Wednesday is Valentine’s Day and it will be bountiful for space program lovers. It starts at 12:57 am ET with the launch of Intuitive Machines’ first lunar landing mission, IM-1, then the House hearing at 10:00 am ET, then Richard DalBello from the Department of Commerce’s Office of Space Commerce speaks to WSBR at noon, then JAXA and Mitsubishi Heavy Industries will take another try at launching their new H3 rocket between 7:22 pm ET and 11:06 pm ET, and Russia will launch a Progress cargo ship to the ISS at 10:45 pm ET.

IM-1 is part of NASA’s Commercial Lunar Payload Services (CLPS) program. Thursday and Friday are backup days if needed. Whichever of those days it launches, it (hopefully) will land on February 22 near the Moon’s South Pole. NASA has six of the 12 payloads on IM’s Nova-C lander, which is named Odysseus, and will hold a briefing tomorrow (Monday) about the science they’ll conduct and a “Lunar Delivery Readiness” briefing on Tuesday.

Illustration of Intuitive Machines’ Nova-C lunar lander. Credit: Intuitive Machines. The first Nova-C, named Odysseus, will be launched on the IM-1 mission scheduled for very early Wednesday morning ET.

Japan’s first H3 launch failed in March 2023 after the initial attempt a month earlier scrubbed at liftoff when the solid rocket boosters didn’t ignite because the ignition signals weren’t sent. The March launch got off the pad — in fact the brand new first stage worked fine — but the second stage didn’t ignite due to a short circuit. The second stage was an existing design so the failure was quite a surprise. They lost a very important earth observation satellite, ALOS-3. This time they are carrying a mass simulator, “Vehicle Evaluation Payload 4,” with two cubesats. JAXA will webcast the launch. Some call this the third launch attempt, counting the February scrub as the first and the March failure as the second, but we don’t count the scrub and consider this the second try.

U.S. Space Force Chief of Space Operations Gen. Chance Salzman is one of the speakers at the AFA Warfare Symposium in Aurora, CO this week.

On the national security space front, the Air and Space Forces Association (AFA) is holding its AFA Warfare Symposium in Aurora, CO tomorrow through Wednesday.

They’ve got a who’s who of Air Force and Space Force leaders on the agenda including Secretary of the Air Force Frank Kendall, Chief of Space Operations Gen. Chance Saltzman, and U.S. Space Command Director of Global Operations Maj. Gen. Troy Endicott. Lots of interesting space-related panels such as Space Order of Battle, Space Resiliency, Space Domain Awareness, Operationally Responsive Space, and Commercial Space Integration. That’s just a sample. Looks terrific. A virtual option is available. Times on the agenda are Mountain Time (add 2 for Eastern).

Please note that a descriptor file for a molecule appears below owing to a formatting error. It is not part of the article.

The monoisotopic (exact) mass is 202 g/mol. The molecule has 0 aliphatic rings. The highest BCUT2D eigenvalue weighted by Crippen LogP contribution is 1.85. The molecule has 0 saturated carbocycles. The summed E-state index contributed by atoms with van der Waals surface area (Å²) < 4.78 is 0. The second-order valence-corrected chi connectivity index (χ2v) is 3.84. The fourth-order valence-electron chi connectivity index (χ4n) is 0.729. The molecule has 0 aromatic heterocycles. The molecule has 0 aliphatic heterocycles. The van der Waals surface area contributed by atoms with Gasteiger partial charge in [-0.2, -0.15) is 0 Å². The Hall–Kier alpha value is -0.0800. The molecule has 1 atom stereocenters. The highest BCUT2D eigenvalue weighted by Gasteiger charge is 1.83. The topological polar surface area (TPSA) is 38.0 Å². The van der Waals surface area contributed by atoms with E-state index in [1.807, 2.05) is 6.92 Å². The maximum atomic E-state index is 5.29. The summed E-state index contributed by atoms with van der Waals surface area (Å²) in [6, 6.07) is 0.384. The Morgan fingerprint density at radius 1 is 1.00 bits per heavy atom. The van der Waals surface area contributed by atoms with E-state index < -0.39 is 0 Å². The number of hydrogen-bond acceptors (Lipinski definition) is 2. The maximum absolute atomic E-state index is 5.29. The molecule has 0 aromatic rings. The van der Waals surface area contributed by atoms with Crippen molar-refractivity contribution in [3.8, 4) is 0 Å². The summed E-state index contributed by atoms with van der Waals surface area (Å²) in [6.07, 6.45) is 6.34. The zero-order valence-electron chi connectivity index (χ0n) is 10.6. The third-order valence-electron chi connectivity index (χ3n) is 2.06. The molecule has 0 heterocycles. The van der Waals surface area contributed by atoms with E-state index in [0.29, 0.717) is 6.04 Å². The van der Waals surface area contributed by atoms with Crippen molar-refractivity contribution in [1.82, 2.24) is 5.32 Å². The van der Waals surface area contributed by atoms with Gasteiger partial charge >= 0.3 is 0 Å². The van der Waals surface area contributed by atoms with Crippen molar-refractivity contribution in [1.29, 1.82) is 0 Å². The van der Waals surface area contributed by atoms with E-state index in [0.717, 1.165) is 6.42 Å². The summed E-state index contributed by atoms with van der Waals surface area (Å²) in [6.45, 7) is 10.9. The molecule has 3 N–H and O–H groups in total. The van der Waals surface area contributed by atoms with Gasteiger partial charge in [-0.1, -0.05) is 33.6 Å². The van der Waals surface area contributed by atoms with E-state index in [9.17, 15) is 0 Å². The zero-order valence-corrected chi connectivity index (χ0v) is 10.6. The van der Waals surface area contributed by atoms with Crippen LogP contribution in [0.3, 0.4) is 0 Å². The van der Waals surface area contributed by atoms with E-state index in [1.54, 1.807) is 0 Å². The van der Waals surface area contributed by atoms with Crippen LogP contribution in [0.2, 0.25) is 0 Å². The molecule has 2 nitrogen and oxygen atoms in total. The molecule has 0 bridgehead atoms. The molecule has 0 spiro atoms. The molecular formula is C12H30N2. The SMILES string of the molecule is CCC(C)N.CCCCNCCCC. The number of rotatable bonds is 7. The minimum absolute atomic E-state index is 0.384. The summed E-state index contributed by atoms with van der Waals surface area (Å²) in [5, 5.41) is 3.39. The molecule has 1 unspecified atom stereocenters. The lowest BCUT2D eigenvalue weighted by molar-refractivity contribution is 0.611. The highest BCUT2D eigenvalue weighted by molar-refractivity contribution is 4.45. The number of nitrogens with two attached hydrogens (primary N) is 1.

AIAA holds its ASCENDxTEXAS conference in Houston on Wednesday and Thursday. The theme is “Next Steps in the LEO-to-Lunar Voyage.” Several panels nicely complement the House SS&T hearing on Wednesday like “What Next Generation Outposts Can Learn from the ISS” and “Building on the ISS Legacy–Commercial Opportunities in LEO.” There’s lots about beyond LEO, too. NASA’s Nujoud Merancy, who leads the Moon-to-Mars strategy and architecture effort for the Exploration Systems Development Mission Directorate at NASA HQ, will give an update on the Architecture Concept Review. Panels include topics such as “Demand Signals for a Viable Commercial Lunar Market,” and “Accelerating a Global Space Ecosystem.” A virtual option is available. Times on the agenda are Central Time (add 1 for Eastern).

Those and other events we know about as of Sunday morning are shown below.  Check back throughout the week for others we learn about later and add to our Calendar or changes to these.

Sunday-Monday, February 11-12

Monday, February 12

Monday-Tuesday, February 12-13

Monday-Wednesday, February 12-14

Tuesday, February 13

Wednesday, February 14

Wednesday-Thursday, February 14-15

  • ASCENDxTEXAS (AIAA), South Shore Harbor Resort and Conference Center, Houston, TX

Wednesday-Friday, February 14-16